Elizabeth Dole

Elizabeth Hanford was voted “most likely to succeed” by her high school class, an astute prediction.  The first woman to serve in two different Cabinet positions under two presidents, she ran for the Republican nomination in the presidential election of 2000.

Born in 1936, Mary Elizabeth Hanford was raised in North Carolina by parents who encouraged community service.  She attended Duke University, where her brother had gone, but at the time the campus was divided by gender:  even the classrooms were divided, with a screen separating men and women.  Majoring in political science, she was elected president of the Women’s Student Government Association and became the 1958 “Leader of the Year” with votes from both male and female students.  She graduated Phi Beta Kappa.

Her graduate-school choice was more conventional, as she earned an MA at the Harvard School of Education.  She never taught, however, but instead moved to Washington and worked for a North Carolina senator.  Senator Margaret Chase Smith encouraged her to get a law degree, so she returned to Boston and Harvard Law School.  Like Congresswoman Pat Scott Schroeder, who was there at the same time, she encountered a great deal of sexism; she was one of 24 women in a class of 550 students.     

Back in Washington, Elizabeth Hanford joined Richard Nixon’s administration as an assistant on consumer affairs, and he appointed her to the Federal Trade Commission shortly before he left office in 1973.  She wed Kansas Senator Robert Dole in 1975; he was divorced, and they never had children.  When Democrats won the White House in 1976, Elizabeth Dole was out of office until 1983, when Ronald Reagan appointed her to head the Department of Transportation.  The department was less than twenty years old at the time, and she was the first woman to hold the top position.  She was in that office when a bitter strike of air-traffic controllers shut down the nation’s airports. 

When Vice President George H.W. Bush became president in 1989, he swore in Dole as the nation’s 20th Secretary of Labor  -- much to the chagrin of organized labor, who did not view her as a friend.  She left the Bush Cabinet in 1991, the year before he lost to Bill Clinton, to head the American Red Cross.  Dole was the first woman in that role since founder Clara Barton retired in 1904.  Dole managed to hold on to the Red Cross position while campaigning for her husband, the unsuccessful 1996 Republican nominee for president, and took another leave of absence in 1999, when she sought the Republican presidential nomination in her own right. 

Although she had never held elective office (or even run for office, her previous positions and especially her effective campaigning for her husband gave Dole high name recognition.  Early polls showed her second only to George W. Bush.  Controversy arose, however, when the New York Times quoted Robert Dole as saying he wanted to donate to John McCain because McCain had supported him during his campaign.  Many felt that the comment indicated a lack of faith in his wife and damaged her campaign.  Elizabeth Dole raised more money than any previous female presidential candidate, but discovered the same phenomena that hurt well-qualified women who preceded her:  donors do not give as freely to women as to men.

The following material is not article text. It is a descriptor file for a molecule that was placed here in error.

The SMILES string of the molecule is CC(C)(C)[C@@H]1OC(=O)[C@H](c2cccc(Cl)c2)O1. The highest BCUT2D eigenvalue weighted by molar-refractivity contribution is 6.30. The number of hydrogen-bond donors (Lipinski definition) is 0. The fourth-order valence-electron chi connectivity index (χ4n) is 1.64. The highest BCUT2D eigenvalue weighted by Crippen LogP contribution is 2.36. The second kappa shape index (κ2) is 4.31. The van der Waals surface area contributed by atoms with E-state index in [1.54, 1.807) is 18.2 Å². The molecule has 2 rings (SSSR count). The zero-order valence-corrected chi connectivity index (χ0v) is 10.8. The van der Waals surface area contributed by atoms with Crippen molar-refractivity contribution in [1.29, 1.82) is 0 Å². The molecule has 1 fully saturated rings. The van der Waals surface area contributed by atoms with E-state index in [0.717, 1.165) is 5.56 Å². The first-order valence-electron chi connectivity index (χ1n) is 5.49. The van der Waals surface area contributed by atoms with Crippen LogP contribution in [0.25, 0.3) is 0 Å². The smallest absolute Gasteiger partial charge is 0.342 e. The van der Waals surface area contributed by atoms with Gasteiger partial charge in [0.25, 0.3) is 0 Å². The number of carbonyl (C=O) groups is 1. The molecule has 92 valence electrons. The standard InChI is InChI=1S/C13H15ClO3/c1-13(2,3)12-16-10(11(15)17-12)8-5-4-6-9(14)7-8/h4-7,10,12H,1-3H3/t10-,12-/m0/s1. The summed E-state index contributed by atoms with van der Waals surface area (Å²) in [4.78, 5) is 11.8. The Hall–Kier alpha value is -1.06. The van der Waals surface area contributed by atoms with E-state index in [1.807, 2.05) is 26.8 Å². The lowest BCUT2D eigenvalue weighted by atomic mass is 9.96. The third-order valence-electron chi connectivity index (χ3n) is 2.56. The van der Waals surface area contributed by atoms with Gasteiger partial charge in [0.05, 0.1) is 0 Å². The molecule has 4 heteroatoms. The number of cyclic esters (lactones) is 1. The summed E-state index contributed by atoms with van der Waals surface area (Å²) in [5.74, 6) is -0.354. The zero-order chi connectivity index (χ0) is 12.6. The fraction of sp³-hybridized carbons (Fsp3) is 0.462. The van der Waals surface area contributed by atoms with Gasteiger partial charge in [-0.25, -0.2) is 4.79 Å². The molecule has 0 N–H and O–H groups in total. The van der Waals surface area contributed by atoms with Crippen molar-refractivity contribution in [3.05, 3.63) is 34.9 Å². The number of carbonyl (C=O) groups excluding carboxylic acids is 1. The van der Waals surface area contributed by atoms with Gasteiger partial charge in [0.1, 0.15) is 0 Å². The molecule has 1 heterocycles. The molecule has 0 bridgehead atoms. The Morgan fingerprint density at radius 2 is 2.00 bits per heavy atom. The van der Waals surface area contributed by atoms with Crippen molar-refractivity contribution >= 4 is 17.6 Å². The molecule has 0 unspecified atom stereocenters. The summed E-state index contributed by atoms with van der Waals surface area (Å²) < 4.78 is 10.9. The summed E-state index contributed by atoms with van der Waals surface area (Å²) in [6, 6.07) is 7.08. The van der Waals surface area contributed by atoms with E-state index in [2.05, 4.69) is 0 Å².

She withdrew after a seven-month effort, when she had raised $4.7 million compared to Bush’s $57 million.  Some pointed out that her lack of support was the result of the fact that Dole rarely reached out to feminists during her career; her poll numbers showed a particular lack of appeal with younger women.  Statistical analysis of media coverage confirmed that she, too, was a victim of the old habit of focusing on personal qualities with female candidates, not on their issues.  Indeed, her campaign may have reinforced this habit with a vague platform and an attention-getting speaking style.  Dole often left the stage to interact with audiences, a method that audiences loved – but which also encouraged reporters to emphasize her style over substance.

Although she had not been a North Carolina resident for three decades, Dole resigned from the Red Cross early in 2002 to run for North Carolina’s vacant US Senate seat.  She easily won the Republican primary and went on to defeat the Democratic nominee, a former chief of staff to President Clinton.  The first woman elected to the Senate from North Carolina, she served on prestigious committees, and in 2004, became the first woman to Republican Senatorial Committee, which raises campaign funds.  Senator Dole’s term ended in 2009.

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Works Cited:

  • Reprinted from NWHM Cyber Exhibit "Women Who Ran for President"